Ping Pong

Ping Pong (2002): Japan – directed by Fumihiko Sori

Not rated by the MPAA – contains some mild language

Ping Pong is my favorite film about sports.  I’m not generally a fan of sports movies, as the majority of them are generic, conventional, and predictable, but Ping Pong is different, and not merely because it’s Japanese.  It is also finely crafted, charming, deep, and revolves around a sport that doesn’t get much attention (and one I personally love to play).  In addition, it’s fun, quirky, and colorful, much like a Japanese Amélie [review here].  It also contains several strange and surreal moments, but by the end of the film I wasn’t as much concerned with the style as I was absorbed in the characters and the outcome.

The story involves two kids who play table tennis for their high school.  Peco (Yôsuke Kubozuka) is cocky, arrogant, full of talent, but is not dedicated when it comes to practicing and improving his skills.  Peco’s friend Smile (Arata), who is eternally serious, is a great admirer of Peco’s self-assurance and skill.  Smile also has a great deal of talent but lacks the confidence to practice and hone his abilities.  Part of his problem is that he is so in awe of Peco that he doesn’t want to cause damage to his hero’s image.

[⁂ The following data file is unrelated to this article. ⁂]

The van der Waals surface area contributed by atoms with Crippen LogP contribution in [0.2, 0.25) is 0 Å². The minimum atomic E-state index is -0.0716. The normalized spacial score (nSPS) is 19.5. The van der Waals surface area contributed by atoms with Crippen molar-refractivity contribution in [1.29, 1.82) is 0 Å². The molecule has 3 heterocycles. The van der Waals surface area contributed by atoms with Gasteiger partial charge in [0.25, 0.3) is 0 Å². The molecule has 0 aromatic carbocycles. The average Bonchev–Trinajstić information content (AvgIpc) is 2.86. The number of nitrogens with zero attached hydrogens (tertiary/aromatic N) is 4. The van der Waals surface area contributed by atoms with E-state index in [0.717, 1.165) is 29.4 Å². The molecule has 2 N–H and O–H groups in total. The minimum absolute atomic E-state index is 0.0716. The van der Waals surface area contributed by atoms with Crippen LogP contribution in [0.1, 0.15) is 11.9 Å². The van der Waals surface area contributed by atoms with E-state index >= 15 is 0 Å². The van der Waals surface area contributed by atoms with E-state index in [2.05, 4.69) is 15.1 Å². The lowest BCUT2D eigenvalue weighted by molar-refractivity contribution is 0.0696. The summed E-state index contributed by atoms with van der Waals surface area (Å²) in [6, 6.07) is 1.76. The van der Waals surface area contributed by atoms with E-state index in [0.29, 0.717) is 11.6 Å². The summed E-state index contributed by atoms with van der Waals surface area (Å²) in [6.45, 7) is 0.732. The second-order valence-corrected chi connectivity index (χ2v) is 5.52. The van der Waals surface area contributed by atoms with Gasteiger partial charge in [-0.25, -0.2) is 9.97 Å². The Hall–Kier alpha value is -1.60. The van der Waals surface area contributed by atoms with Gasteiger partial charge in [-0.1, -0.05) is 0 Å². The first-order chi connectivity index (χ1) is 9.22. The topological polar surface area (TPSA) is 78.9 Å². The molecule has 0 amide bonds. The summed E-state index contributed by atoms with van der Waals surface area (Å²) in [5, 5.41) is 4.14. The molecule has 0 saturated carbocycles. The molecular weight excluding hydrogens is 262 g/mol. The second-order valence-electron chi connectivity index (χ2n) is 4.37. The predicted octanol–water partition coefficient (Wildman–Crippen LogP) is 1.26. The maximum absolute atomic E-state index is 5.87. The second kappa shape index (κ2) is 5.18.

There are a few sports-movie cliches present, but the theme and conflict of hero/admirer helps elevate the film.  In addition to this unique element there are also story lines involving Smile’s coach, Peco’s granny/coach, and some characters at an opposing school.  There is also a Chinese player who comes to Japan to compete, and his outlook on the situation is quite different.  At the same time, the top player at the opposing school is so caught up with being the best that he plays only to win; the joy of the game eludes him.

The characters go through a great deal of change as the story progresses.  Peco faces humiliation and discovers why and how to pick himself back up.  Smile learns that he needs to play for himself and play to win; to care about the game as he never did before.  Even the enemy, the leader of the opposing school, finally comes face to face with someone exhibiting the joy of the game and it changes him.

As I mentioned above, Ping Pong does play with some sports cliches, but there are enough unique themes to set this movie apart from the others.  Stylistically the film is undeniably Japanese.  There are flashbacks to when the players are kids growing up, learning table tennis from the beginning, and some of the flashbacks are quirky and delightful.  There are a number of surreal moments where the images change to match the ideas going through the character’s heads.  The soundtrack is wonderful and eclectic, with a variety of electronic and pop music and sounds.  CG is used effectively in certain shots of the ping pong matches, but with a purpose that adds rather than detracts from the story.

Best of all, the film is just plain fun.  I smiled during most of the movie, chuckling at times, at times thoughtful.  Some of the more emotional themes are credible without feeling overly manipulative or melodramatic.  Ping Pong is familiar enough for Western audiences, but different enough to be engaging and enjoyable.  There is little in the way of offensive content, and it would be a great choice for a family movie night.  Fans of Japanese cinema should be sure to search it out, but those looking for yet another standard sports film should stay away.

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